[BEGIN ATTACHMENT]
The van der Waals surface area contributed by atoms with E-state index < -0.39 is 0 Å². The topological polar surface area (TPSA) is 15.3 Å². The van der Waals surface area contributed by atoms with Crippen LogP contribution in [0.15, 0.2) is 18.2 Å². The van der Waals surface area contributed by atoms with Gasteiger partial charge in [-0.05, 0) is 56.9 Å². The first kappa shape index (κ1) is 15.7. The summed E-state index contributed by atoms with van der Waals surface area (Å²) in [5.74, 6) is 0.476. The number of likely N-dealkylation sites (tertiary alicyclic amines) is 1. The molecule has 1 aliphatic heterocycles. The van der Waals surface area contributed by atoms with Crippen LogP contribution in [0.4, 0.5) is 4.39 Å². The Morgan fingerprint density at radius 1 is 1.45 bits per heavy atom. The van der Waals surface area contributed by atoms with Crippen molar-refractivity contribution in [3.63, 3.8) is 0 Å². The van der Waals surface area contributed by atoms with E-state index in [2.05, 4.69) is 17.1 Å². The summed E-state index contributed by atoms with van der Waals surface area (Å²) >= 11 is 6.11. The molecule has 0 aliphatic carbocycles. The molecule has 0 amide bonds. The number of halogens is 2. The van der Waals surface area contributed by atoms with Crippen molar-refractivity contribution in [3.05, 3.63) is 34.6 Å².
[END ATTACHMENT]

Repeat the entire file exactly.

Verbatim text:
The van der Waals surface area contributed by atoms with E-state index < -0.39 is 0 Å². The topological polar surface area (TPSA) is 15.3 Å². The van der Waals surface area contributed by atoms with Crippen LogP contribution in [0.15, 0.2) is 18.2 Å². The van der Waals surface area contributed by atoms with Gasteiger partial charge in [-0.05, 0) is 56.9 Å². The first kappa shape index (κ1) is 15.7. The summed E-state index contributed by atoms with van der Waals surface area (Å²) in [5.74, 6) is 0.476. The number of likely N-dealkylation sites (tertiary alicyclic amines) is 1. The molecule has 1 aliphatic heterocycles. The van der Waals surface area contributed by atoms with Crippen LogP contribution in [0.4, 0.5) is 4.39 Å². The Morgan fingerprint density at radius 1 is 1.45 bits per heavy atom. The van der Waals surface area contributed by atoms with Crippen molar-refractivity contribution in [3.63, 3.8) is 0 Å². The van der Waals surface area contributed by atoms with E-state index in [2.05, 4.69) is 17.1 Å². The summed E-state index contributed by atoms with van der Waals surface area (Å²) >= 11 is 6.11. The molecule has 0 aliphatic carbocycles. The molecule has 0 amide bonds. The number of halogens is 2. The van der Waals surface area contributed by atoms with Crippen molar-refractivity contribution in [3.05, 3.63) is 34.6 Å².